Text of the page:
CBDC or Central Bank Digital Currency is legal tender in digital form, which means it holds the same value as the physical currency in your purse and is exchangeable at par with cash. Also known as the “digital rupee,” this digital currency will be issued by the RBI, which also means that it will be backed by the central bank. Unlike other cryptocurrencies, which have no intrinsic value because they have no underlying assets, the “digital rupee,” on the other hand, will have sovereign trust as its backing.
The underlying technology behind the digital rupee is similar to that of other cryptocurrencies, which is the blockchain. The foremost difference is that CBDC is “centralized,” meaning it is controlled by the RBI, while crypto is decentralized, i.e., not linked to or regulated by any government. CBDC is a legal tender and can be kept in bank accounts, while cryptocurrencies need to be stored in digital wallets. CBDC is much safer as compared to crypto because of the government’s hand in this. Cryptocurrencies such as Bitcoin, Ether, and others are being used for money laundering, tax invasion, and terror financing.
Benefits of Central Bank Digital Currency:
- It will benefit from lower transaction costs. A digitized currency will make it easier for the government to access all transactions within authorized networks.
- It will help governments regulate the flow of foreign and domestic currency. There is no way to escape the government’s scrutiny through CBDC.
- It is impervious to physical loss, damage, or destruction. When compared to physical notes, it is more robust.
- The use of digital rupees is intended to improve the efficiency of the interbank market.
- Additionally, it will reduce dependency on the dollar.
Types of CBDC
- Retail CBDC (e-R): It may be used by the general public and would be accessible to all.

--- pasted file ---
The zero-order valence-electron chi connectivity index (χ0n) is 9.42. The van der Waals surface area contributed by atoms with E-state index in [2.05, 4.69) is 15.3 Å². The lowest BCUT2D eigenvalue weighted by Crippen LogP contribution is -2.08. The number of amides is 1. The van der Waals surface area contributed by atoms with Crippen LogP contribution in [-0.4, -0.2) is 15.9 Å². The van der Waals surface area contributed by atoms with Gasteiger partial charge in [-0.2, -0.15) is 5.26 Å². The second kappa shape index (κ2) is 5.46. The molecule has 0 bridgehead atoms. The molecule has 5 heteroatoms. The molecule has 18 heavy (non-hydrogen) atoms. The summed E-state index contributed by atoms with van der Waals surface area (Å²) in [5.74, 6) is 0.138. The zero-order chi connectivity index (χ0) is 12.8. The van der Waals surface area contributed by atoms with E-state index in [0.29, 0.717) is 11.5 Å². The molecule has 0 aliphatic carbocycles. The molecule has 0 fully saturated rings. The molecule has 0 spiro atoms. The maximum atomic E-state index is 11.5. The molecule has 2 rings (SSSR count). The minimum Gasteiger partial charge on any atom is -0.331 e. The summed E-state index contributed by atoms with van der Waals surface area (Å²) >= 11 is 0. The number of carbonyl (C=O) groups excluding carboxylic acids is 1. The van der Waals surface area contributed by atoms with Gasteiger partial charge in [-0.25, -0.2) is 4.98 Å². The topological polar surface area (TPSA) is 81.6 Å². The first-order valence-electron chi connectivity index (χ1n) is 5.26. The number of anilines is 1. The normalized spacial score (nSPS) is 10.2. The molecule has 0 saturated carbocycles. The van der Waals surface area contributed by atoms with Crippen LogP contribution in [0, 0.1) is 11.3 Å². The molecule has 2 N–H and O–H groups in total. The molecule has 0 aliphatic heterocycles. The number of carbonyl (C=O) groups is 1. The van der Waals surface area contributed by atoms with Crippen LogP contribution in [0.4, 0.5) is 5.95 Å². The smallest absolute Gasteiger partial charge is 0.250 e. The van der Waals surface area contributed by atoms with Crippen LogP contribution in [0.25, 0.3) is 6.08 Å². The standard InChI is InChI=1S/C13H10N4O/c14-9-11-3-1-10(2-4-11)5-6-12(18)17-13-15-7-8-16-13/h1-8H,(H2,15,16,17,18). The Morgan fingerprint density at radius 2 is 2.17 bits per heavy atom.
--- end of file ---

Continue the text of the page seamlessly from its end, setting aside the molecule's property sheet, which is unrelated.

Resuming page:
- Wholesale CBDC (e-W): It is designed for restricted access to specific financial institutions.
Why do we need a digital rupee?
India’s dependence on cash: In terms of the Cash to GDP Ratio, India ranks third in terms of usage of banknotes, just behind Japan and Hong Kong. In the fiscal year 2022, the share of currency in circulation (CIC) to the gross domestic product in India was nearly 14 percent. Since the demonetization in 2017, the CIC ratio has considerably grown again. Cash is difficult to handle. But its anonymity enables its use for money laundering and funding illicit and terrorist activities. A move to digital payments and digital currency could reduce dependence on cash.
Overcoming infrastructure constraints and improving resilience: As a global leader in digital payment transactions, our economic infrastructure must be protected from coordinated terrorist attacks. Any significant attack will reduce banking operations, compromise data, and result in losses. Since DLT-enabled payment systems are intrinsically more secure than highly centralized systems, an alternative system built on DLT will increase system resilience. The adoption of a digital rupee would contribute to the diversification of India’s payment system by providing alternative payment rails.
Where did the borrowed money go?